Objecting to the CRA assessment of your tax return
The Auditor General of Canada in its 2016 report indicated that there may be cases where taxpayers disagree with the Canada Revenue Agency's (CRA) assessment of their tax returns. One of the avenues available to taxpayers to dispute CRA's assessment is by filing a Notice of Objection through the Appeals Branch. The Auditor General's findings were as follows:
In 2014, there were 66,864 objections filed with the amount being under dispute amounting to $4.8 billion. As of March 31, 2016, the CRA's inventory of objections stood at 171,744 for both personal and corporate income taxes with the amount being under dispute amounting to $18 billion.
The focus of the audit by the Auditor General of Canada was to determine whether the CRA was efficiently managing income tax objections. The audit assessed efficiency by examining the time the Agency took to provide taxpayers with decisions on their objections. In addition, the audit examined the various stages in the objection process to identify where these delays occurred.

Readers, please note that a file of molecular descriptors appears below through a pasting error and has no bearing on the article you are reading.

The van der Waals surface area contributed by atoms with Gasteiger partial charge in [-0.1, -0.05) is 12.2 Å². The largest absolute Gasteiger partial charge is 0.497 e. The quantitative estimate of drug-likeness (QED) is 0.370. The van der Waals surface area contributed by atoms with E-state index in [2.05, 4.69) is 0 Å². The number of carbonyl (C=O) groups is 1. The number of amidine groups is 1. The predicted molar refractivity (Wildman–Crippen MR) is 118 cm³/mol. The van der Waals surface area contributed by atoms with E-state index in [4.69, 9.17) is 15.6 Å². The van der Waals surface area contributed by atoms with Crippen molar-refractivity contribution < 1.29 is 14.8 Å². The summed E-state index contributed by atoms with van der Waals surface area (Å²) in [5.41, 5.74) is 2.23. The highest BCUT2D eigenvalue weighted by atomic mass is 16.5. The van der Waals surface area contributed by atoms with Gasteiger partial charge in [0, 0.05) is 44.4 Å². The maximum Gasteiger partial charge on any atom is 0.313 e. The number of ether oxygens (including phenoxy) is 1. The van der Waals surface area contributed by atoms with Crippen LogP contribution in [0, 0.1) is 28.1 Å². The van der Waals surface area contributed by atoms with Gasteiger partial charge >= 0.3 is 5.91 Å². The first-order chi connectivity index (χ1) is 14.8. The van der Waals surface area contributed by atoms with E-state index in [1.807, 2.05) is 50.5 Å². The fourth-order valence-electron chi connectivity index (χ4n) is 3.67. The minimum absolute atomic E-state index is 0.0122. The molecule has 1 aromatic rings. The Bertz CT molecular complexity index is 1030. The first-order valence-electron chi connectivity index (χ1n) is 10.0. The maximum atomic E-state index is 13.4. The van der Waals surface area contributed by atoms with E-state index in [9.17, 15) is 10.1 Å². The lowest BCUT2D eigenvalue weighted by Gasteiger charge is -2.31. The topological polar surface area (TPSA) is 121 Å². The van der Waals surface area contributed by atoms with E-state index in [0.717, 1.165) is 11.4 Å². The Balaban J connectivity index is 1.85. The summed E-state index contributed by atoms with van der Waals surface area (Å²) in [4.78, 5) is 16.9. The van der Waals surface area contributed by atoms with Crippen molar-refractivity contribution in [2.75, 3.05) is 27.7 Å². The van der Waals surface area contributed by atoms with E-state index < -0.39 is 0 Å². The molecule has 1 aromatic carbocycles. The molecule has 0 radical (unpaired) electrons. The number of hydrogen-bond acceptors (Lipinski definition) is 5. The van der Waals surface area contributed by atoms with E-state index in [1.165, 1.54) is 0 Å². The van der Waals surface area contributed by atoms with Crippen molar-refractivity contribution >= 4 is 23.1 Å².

The report found that the CRA did not resolve income tax objections in a timely matter. One of the analyses used to support this finding was processing times and reasons for delay. The audit found that over a five-year period, the CRA did not assign an objection to an appeals officer until 150 days, on average, after the taxpayer had mailed the Notice of Objection. The number of days, on average, to ultimately resolve these objections was as follows:
- 143 days for low-complexity objections
- 431 days for medium-complexity objections
- 896 days for high-complexity objections
The report found that 65 percent of the objections reviewed resulted in decisions that favoured taxpayers in full or in part. Under the Agency's Taxpayer Bill of Rights, taxpayers have the right to receive timely information. The efficiency of the CRA in processing these objections can factor into the costs incurred by the taxpayer.